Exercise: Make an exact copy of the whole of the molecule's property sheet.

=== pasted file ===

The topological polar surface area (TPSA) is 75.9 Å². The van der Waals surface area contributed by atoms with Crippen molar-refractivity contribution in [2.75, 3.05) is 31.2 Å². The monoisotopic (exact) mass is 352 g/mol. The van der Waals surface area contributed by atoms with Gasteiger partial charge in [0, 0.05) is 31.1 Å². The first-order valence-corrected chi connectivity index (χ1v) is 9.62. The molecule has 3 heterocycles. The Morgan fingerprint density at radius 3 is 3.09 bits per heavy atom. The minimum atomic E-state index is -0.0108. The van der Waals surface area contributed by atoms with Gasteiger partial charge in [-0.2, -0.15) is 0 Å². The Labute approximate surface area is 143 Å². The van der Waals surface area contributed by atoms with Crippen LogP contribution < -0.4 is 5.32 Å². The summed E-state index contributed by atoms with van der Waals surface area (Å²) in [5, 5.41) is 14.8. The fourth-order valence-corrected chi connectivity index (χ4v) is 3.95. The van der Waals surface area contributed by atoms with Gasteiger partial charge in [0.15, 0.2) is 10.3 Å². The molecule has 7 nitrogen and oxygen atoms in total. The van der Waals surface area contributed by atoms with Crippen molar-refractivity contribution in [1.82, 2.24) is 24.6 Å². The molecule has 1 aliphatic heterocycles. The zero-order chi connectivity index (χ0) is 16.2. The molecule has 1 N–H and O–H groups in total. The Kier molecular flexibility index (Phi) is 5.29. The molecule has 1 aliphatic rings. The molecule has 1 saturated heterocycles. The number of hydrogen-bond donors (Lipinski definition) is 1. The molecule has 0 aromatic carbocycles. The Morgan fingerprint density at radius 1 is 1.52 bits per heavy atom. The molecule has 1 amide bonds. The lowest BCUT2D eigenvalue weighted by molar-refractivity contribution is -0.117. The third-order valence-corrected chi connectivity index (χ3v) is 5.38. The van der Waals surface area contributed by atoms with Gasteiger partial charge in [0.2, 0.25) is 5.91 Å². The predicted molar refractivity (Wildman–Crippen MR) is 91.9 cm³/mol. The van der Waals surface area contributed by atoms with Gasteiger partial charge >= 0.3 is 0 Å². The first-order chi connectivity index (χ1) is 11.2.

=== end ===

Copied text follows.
The topological polar surface area (TPSA) is 75.9 Å². The van der Waals surface area contributed by atoms with Crippen molar-refractivity contribution in [2.75, 3.05) is 31.2 Å². The monoisotopic (exact) mass is 352 g/mol. The van der Waals surface area contributed by atoms with Gasteiger partial charge in [0, 0.05) is 31.1 Å². The first-order valence-corrected chi connectivity index (χ1v) is 9.62. The molecule has 3 heterocycles. The Morgan fingerprint density at radius 3 is 3.09 bits per heavy atom. The minimum atomic E-state index is -0.0108. The van der Waals surface area contributed by atoms with Gasteiger partial charge in [-0.2, -0.15) is 0 Å². The Labute approximate surface area is 143 Å². The van der Waals surface area contributed by atoms with Crippen LogP contribution < -0.4 is 5.32 Å². The summed E-state index contributed by atoms with van der Waals surface area (Å²) in [5, 5.41) is 14.8. The fourth-order valence-corrected chi connectivity index (χ4v) is 3.95. The van der Waals surface area contributed by atoms with Gasteiger partial charge in [0.15, 0.2) is 10.3 Å². The molecule has 7 nitrogen and oxygen atoms in total. The van der Waals surface area contributed by atoms with Crippen molar-refractivity contribution in [1.82, 2.24) is 24.6 Å². The molecule has 1 aliphatic heterocycles. The zero-order chi connectivity index (χ0) is 16.2. The molecule has 1 N–H and O–H groups in total. The Kier molecular flexibility index (Phi) is 5.29. The molecule has 1 aliphatic rings. The molecule has 1 saturated heterocycles. The number of hydrogen-bond donors (Lipinski definition) is 1. The molecule has 0 aromatic carbocycles. The Morgan fingerprint density at radius 1 is 1.52 bits per heavy atom. The molecule has 1 amide bonds. The lowest BCUT2D eigenvalue weighted by molar-refractivity contribution is -0.117. The third-order valence-corrected chi connectivity index (χ3v) is 5.38. The van der Waals surface area contributed by atoms with Gasteiger partial charge in [0.2, 0.25) is 5.91 Å². The predicted molar refractivity (Wildman–Crippen MR) is 91.9 cm³/mol. The van der Waals surface area contributed by atoms with Gasteiger partial charge >= 0.3 is 0 Å². The first-order chi connectivity index (χ1) is 11.2.